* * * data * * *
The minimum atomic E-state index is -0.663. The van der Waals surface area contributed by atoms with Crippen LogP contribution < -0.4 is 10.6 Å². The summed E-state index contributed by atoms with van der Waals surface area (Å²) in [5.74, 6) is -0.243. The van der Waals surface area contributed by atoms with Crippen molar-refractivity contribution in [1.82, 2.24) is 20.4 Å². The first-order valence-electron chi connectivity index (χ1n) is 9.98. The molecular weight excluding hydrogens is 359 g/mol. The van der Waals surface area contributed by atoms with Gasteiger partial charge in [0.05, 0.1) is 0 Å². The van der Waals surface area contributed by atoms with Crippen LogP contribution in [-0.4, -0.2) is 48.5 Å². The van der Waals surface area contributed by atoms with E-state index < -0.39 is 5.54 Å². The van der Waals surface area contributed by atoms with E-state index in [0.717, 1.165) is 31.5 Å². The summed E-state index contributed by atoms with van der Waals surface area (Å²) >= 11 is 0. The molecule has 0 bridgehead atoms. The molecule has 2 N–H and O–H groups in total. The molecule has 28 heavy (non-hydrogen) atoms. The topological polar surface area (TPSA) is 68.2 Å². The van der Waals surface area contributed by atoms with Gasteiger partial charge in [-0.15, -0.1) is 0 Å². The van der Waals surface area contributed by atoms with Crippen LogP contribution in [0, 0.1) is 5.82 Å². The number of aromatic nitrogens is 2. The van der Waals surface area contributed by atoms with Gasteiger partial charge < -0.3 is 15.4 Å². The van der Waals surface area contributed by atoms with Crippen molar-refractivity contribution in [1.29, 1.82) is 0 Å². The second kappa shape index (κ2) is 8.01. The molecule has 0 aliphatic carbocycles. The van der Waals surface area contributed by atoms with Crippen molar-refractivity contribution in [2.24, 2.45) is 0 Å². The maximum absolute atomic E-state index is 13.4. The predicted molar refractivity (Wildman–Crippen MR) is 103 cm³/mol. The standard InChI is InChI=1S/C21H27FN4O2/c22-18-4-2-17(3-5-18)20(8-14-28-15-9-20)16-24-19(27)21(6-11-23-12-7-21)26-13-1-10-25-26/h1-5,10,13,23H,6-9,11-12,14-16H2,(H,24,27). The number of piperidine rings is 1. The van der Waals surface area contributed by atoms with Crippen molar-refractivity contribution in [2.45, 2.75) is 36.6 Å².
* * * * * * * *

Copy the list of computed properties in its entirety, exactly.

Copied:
The minimum atomic E-state index is -0.663. The van der Waals surface area contributed by atoms with Crippen LogP contribution < -0.4 is 10.6 Å². The summed E-state index contributed by atoms with van der Waals surface area (Å²) in [5.74, 6) is -0.243. The van der Waals surface area contributed by atoms with Crippen molar-refractivity contribution in [1.82, 2.24) is 20.4 Å². The first-order valence-electron chi connectivity index (χ1n) is 9.98. The molecular weight excluding hydrogens is 359 g/mol. The van der Waals surface area contributed by atoms with Gasteiger partial charge in [0.05, 0.1) is 0 Å². The van der Waals surface area contributed by atoms with Crippen LogP contribution in [-0.4, -0.2) is 48.5 Å². The van der Waals surface area contributed by atoms with E-state index < -0.39 is 5.54 Å². The van der Waals surface area contributed by atoms with E-state index in [0.717, 1.165) is 31.5 Å². The summed E-state index contributed by atoms with van der Waals surface area (Å²) >= 11 is 0. The molecule has 0 bridgehead atoms. The molecule has 2 N–H and O–H groups in total. The molecule has 28 heavy (non-hydrogen) atoms. The topological polar surface area (TPSA) is 68.2 Å². The van der Waals surface area contributed by atoms with Gasteiger partial charge in [-0.15, -0.1) is 0 Å². The van der Waals surface area contributed by atoms with Crippen LogP contribution in [0, 0.1) is 5.82 Å². The number of aromatic nitrogens is 2. The van der Waals surface area contributed by atoms with Gasteiger partial charge < -0.3 is 15.4 Å². The van der Waals surface area contributed by atoms with Crippen molar-refractivity contribution in [1.29, 1.82) is 0 Å². The second kappa shape index (κ2) is 8.01. The molecule has 0 aliphatic carbocycles. The van der Waals surface area contributed by atoms with Crippen molar-refractivity contribution in [2.24, 2.45) is 0 Å². The maximum absolute atomic E-state index is 13.4. The predicted molar refractivity (Wildman–Crippen MR) is 103 cm³/mol. The standard InChI is InChI=1S/C21H27FN4O2/c22-18-4-2-17(3-5-18)20(8-14-28-15-9-20)16-24-19(27)21(6-11-23-12-7-21)26-13-1-10-25-26/h1-5,10,13,23H,6-9,11-12,14-16H2,(H,24,27). The number of piperidine rings is 1. The van der Waals surface area contributed by atoms with Crippen molar-refractivity contribution in [2.45, 2.75) is 36.6 Å².